"The important thing is the rhythm." Nick Charles is introduced shaking a dry martini to the pulse of the cocktail-lounge waltz, Nora is first seen negotiating an avalanche of yuletide packages: Not the Nick and Nora from Dashiell Hammett’s typewriter, but those of the svelte MGM sensualism of William Powell and Myrna Loy. He’s a retired shamus who turns the slur in his voice into a lilt but can spring into action while still in his pajamas, she’s a pert heiress who can match him drink for drink and wisecrack for wisecrack and throw off a double-entendre about... sodomy? Their marriage is the union of the ideal and the real Goethe wrote about, as long as it stays at a sardonic distance -- the key shot is Loy’s inimitable, lingering sideways glance of wifely resignation as Powell tries out his new pellet gun on their Christmas tree’s baubles. The interplay between the two frisky swells provides the serene center in a whirlwind of mugs, flatfoots, stiffs, high-society Oedipuses, and the ingénue’s (Maureen O’Sullivan) fall from grace, all done in a style of pure ebullience. Who’s the culprit? The avaricious widow (Mina Gombell)? The slick gigolo (Cesar Romero)? The underworld cannonball (Edward Brophy)? The mamma-fixated smarty-parts (William Henry)? "Can you tell us anything about the case?" "Yes, it’s putting me way behind in my drinking." W.S. Van Dyke hurries everything along like a traffic cop, signaling characters this way and that and frequently unfurling the action in single, mid-distance blocks -- a tactic to save time and setups, sure, but the effect on James Wong Howe’s cinematography is at times unaccountably Rossellinian. It boils down to the link between studio sophistication and screwball comedy, a pair of good-natured sharpshooters ribbing and drinking and enjoying each other while the most talented terrier in the history of cinema plays silent witness. Screenplay by Albert Hackett and Frances Goodrich. With Nat Pendleton, Porter Hall, Henry Wadsworth, Harold Huber, Natalie Moorhead, and Edward Ellis. In black and white.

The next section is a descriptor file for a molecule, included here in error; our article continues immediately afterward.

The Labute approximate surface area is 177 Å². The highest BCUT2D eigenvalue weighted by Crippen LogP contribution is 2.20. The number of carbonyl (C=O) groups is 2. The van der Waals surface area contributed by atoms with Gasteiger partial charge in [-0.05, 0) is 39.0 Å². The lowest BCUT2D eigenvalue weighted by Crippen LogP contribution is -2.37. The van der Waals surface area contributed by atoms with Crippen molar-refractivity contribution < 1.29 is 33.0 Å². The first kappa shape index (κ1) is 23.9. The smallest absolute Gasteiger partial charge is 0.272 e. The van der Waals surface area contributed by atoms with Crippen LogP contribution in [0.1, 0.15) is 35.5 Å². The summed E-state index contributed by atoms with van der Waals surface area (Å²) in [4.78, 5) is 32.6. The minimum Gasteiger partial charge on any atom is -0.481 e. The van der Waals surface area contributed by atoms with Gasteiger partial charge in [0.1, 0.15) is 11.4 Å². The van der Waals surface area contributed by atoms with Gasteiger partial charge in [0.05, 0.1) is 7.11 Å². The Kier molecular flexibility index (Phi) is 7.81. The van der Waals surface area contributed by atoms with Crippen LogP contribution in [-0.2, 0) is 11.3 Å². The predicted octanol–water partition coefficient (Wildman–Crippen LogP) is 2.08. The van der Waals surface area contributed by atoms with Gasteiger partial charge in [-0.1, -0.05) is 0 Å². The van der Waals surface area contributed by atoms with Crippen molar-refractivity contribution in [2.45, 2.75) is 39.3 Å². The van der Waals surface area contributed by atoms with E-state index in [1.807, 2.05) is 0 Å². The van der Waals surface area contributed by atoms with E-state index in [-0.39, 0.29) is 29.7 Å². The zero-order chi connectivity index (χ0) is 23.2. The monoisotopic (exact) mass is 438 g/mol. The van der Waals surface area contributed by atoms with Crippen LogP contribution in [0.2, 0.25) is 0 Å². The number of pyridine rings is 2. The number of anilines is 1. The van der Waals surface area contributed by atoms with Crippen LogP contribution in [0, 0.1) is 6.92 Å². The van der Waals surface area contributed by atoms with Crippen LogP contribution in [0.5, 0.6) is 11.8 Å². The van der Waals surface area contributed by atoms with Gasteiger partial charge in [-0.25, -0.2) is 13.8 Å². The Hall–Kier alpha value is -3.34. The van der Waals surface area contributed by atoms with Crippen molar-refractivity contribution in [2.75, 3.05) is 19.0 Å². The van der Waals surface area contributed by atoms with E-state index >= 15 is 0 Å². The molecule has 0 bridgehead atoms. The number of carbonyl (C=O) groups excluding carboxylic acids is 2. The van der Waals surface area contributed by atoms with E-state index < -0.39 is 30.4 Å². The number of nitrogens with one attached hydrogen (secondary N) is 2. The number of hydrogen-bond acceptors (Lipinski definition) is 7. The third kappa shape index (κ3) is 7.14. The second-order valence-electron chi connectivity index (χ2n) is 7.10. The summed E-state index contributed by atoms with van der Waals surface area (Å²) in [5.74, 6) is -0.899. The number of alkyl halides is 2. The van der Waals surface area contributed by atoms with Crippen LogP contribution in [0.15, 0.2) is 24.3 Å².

--- Fernando F. Croce